Wind Farms – a “green” source of energy
There are more ways than one to create electricity.
For example, in places where there is a lot of fast running water, companies generate electricity by harnessing the energy of the moving water in hydroelectricity dams. In places where there is lots of coal, natural gas or oil in the ground, companies burn the fuel to make steam, which rotates a turbine. A nuclear reaction is another way to make the steam to turn the turbine. These are the standard means to electric power, and each places a burden on the environment.
But there is a way to get our power without a major environmental impact. If you travel through a windy region, such as Southern Alberta, you may see wind mills producing electricity. But these aren’t like the famous old mills that exist in Holland, more quaint than functional: Today’s wind mill stands 85 meters high, has a rotor diameter of 71 meters, and produces an impressive 2.2MW of electricity.Each mill houses a generator that can produce electricity. Within the generator is a giant magnet inside a ring wrapped with long wire. The wind spins the blades, causing the generator to turn and producing an electric current in the wire. This current is then introduced into a feed system that delivers it to the main supply grid.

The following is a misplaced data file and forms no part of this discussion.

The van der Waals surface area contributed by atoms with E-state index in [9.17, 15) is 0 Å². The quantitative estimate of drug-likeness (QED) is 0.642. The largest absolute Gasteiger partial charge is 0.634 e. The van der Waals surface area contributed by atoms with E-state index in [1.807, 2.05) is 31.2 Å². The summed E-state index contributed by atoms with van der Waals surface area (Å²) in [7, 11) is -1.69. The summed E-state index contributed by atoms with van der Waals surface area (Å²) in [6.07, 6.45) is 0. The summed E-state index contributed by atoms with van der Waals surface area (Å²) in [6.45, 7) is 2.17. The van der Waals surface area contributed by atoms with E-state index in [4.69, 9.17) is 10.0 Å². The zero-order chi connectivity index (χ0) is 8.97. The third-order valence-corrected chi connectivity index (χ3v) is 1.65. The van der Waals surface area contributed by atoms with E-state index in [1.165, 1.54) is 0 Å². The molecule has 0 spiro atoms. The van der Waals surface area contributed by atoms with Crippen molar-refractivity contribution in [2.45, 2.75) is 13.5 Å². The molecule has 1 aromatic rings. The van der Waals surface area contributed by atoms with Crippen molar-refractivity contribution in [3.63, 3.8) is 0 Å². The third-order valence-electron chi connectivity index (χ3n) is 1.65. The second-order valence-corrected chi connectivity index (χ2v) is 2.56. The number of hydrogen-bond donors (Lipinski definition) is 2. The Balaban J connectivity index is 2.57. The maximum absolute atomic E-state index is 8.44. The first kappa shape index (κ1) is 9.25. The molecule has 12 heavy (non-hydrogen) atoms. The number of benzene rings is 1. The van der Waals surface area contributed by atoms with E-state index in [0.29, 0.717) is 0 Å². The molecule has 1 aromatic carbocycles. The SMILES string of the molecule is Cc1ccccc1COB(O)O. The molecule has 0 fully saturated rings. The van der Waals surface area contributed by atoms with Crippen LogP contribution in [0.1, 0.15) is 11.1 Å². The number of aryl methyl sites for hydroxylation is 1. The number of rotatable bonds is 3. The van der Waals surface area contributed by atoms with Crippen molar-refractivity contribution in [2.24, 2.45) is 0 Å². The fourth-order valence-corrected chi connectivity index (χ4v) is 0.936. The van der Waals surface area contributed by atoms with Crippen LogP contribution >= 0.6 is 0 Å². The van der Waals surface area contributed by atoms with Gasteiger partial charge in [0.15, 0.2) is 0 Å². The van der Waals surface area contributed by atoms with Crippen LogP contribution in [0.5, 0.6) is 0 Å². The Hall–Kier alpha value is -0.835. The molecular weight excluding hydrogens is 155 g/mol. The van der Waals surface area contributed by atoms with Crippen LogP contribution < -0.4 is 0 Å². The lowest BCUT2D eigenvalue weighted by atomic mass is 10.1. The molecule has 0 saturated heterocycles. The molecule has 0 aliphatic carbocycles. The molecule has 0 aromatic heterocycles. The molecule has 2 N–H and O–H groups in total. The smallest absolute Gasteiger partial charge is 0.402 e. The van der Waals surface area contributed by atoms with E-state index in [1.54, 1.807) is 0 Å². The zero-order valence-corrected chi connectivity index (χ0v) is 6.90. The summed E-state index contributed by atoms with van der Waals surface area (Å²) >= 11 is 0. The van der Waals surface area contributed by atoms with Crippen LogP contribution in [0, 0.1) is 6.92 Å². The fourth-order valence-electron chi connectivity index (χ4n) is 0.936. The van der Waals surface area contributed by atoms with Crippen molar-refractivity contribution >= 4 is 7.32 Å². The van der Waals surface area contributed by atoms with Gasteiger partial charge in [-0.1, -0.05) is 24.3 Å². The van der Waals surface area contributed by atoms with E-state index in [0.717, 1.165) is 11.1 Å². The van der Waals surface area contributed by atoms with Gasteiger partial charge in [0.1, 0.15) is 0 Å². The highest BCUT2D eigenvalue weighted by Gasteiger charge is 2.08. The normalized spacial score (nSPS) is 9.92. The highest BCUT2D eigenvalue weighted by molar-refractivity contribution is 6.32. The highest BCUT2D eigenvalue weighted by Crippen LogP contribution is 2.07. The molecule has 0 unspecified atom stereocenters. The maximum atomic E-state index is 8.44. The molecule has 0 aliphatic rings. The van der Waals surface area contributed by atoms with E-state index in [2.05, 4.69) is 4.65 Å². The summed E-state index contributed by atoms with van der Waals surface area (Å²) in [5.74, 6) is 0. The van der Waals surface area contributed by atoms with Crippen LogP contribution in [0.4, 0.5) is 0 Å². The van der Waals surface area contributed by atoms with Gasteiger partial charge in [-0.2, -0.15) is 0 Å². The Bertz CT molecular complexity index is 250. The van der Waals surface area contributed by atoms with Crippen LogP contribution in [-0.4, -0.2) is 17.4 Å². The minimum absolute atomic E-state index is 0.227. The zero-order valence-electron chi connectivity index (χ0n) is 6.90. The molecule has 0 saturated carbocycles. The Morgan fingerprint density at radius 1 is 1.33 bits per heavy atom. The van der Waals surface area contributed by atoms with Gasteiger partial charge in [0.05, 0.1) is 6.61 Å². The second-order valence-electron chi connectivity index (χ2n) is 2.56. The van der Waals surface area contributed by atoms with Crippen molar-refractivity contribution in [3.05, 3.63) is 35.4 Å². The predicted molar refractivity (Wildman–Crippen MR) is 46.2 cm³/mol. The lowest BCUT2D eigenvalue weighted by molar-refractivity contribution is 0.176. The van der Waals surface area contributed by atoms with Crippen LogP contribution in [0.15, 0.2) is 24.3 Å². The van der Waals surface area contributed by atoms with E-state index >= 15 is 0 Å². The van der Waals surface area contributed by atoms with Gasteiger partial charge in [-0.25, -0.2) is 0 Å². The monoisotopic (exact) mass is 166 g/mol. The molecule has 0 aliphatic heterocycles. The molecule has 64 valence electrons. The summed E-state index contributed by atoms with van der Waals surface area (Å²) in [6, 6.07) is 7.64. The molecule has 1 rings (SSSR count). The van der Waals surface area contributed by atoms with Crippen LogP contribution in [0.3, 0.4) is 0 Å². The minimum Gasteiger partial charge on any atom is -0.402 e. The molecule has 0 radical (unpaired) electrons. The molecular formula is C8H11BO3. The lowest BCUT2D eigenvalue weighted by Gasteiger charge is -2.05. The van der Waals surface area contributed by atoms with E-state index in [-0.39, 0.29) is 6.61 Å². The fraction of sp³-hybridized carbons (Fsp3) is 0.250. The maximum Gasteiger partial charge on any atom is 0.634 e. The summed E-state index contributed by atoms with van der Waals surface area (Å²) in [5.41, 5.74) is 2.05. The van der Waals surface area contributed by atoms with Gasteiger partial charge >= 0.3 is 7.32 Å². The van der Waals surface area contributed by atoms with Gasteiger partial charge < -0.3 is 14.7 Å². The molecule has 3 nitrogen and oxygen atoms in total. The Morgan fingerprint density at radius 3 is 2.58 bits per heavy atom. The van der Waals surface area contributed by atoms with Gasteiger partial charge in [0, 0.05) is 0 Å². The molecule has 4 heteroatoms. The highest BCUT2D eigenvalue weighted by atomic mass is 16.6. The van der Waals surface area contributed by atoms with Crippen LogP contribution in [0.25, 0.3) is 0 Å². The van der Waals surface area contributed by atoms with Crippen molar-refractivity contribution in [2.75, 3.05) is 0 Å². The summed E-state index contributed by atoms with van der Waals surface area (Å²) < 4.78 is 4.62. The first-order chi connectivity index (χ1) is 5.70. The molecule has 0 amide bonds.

Historically, power has been created in western Canada through the burning of fossil fuels and by harnessing waterways. However, power generation is changing in Alberta. Several years ago, the McBride Lake Wind Farm was constructed. It consists of 114 turbines and produces 75 Megawatts of electricity. And in 2006, ENMAX Corporation will build an 80-megawatt wind farm near Taber at a cost of approximately $140 million.
The Taber Wind Power generation facility will employ an advanced turbine design supplied by ENERCON, a German manufacturer. The 37 ENERCON turbines will generate enough power to meet the needs of more than 32,000 homes.
The City of Calgary is suitably impressed, so has committed to purchase all of this new power for its municipal facilities: “We are happy to work with ENMAX on this project and enhance our role as a leader in environmental stewardship in Canada,” said Dave Bronconnier, Mayor, City of Calgary. “By securing the output of the Taber wind power facility, the City of Calgary will have three-quarters of its electricity supplied from green power–more than any other major city in the country.”
Wind mills are considered expensive to install, but they are relatively cheap to operate–so far wind is still free! And because ENMAX is harvesting the wind, visitors to the mountain parks will be able to enjoy the benefits from having a clean source of power today and for generations to come.